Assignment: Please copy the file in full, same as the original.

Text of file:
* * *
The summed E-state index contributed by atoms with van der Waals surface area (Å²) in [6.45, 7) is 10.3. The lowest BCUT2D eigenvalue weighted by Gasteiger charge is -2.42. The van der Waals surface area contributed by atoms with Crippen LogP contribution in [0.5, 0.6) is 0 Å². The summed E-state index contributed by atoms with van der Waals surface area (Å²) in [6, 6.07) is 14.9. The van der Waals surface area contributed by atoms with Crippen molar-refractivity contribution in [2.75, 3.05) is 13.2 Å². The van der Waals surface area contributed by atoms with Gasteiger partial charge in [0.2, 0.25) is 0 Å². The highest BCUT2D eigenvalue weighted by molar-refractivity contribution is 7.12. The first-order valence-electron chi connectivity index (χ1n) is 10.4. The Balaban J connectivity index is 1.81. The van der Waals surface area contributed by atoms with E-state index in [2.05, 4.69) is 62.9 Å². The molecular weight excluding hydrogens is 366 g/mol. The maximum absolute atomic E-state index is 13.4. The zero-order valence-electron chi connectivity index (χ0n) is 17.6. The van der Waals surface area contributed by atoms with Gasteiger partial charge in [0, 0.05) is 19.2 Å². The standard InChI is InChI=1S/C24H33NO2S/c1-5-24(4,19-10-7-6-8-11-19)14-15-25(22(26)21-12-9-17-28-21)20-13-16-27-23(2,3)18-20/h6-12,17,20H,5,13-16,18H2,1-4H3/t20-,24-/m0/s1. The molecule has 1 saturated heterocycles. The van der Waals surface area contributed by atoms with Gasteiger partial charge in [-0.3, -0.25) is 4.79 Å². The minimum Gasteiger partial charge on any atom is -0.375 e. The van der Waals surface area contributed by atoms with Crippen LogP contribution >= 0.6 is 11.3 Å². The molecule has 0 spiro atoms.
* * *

The summed E-state index contributed by atoms with van der Waals surface area (Å²) in [6.45, 7) is 10.3. The lowest BCUT2D eigenvalue weighted by Gasteiger charge is -2.42. The van der Waals surface area contributed by atoms with Crippen LogP contribution in [0.5, 0.6) is 0 Å². The summed E-state index contributed by atoms with van der Waals surface area (Å²) in [6, 6.07) is 14.9. The van der Waals surface area contributed by atoms with Crippen molar-refractivity contribution in [2.75, 3.05) is 13.2 Å². The van der Waals surface area contributed by atoms with Gasteiger partial charge in [0.2, 0.25) is 0 Å². The highest BCUT2D eigenvalue weighted by molar-refractivity contribution is 7.12. The first-order valence-electron chi connectivity index (χ1n) is 10.4. The Balaban J connectivity index is 1.81. The van der Waals surface area contributed by atoms with E-state index in [2.05, 4.69) is 62.9 Å². The molecular weight excluding hydrogens is 366 g/mol. The maximum absolute atomic E-state index is 13.4. The zero-order valence-electron chi connectivity index (χ0n) is 17.6. The van der Waals surface area contributed by atoms with Gasteiger partial charge in [0, 0.05) is 19.2 Å². The standard InChI is InChI=1S/C24H33NO2S/c1-5-24(4,19-10-7-6-8-11-19)14-15-25(22(26)21-12-9-17-28-21)20-13-16-27-23(2,3)18-20/h6-12,17,20H,5,13-16,18H2,1-4H3/t20-,24-/m0/s1. The molecule has 1 saturated heterocycles. The van der Waals surface area contributed by atoms with Gasteiger partial charge in [-0.3, -0.25) is 4.79 Å². The minimum Gasteiger partial charge on any atom is -0.375 e. The van der Waals surface area contributed by atoms with Crippen LogP contribution >= 0.6 is 11.3 Å². The molecule has 0 spiro atoms.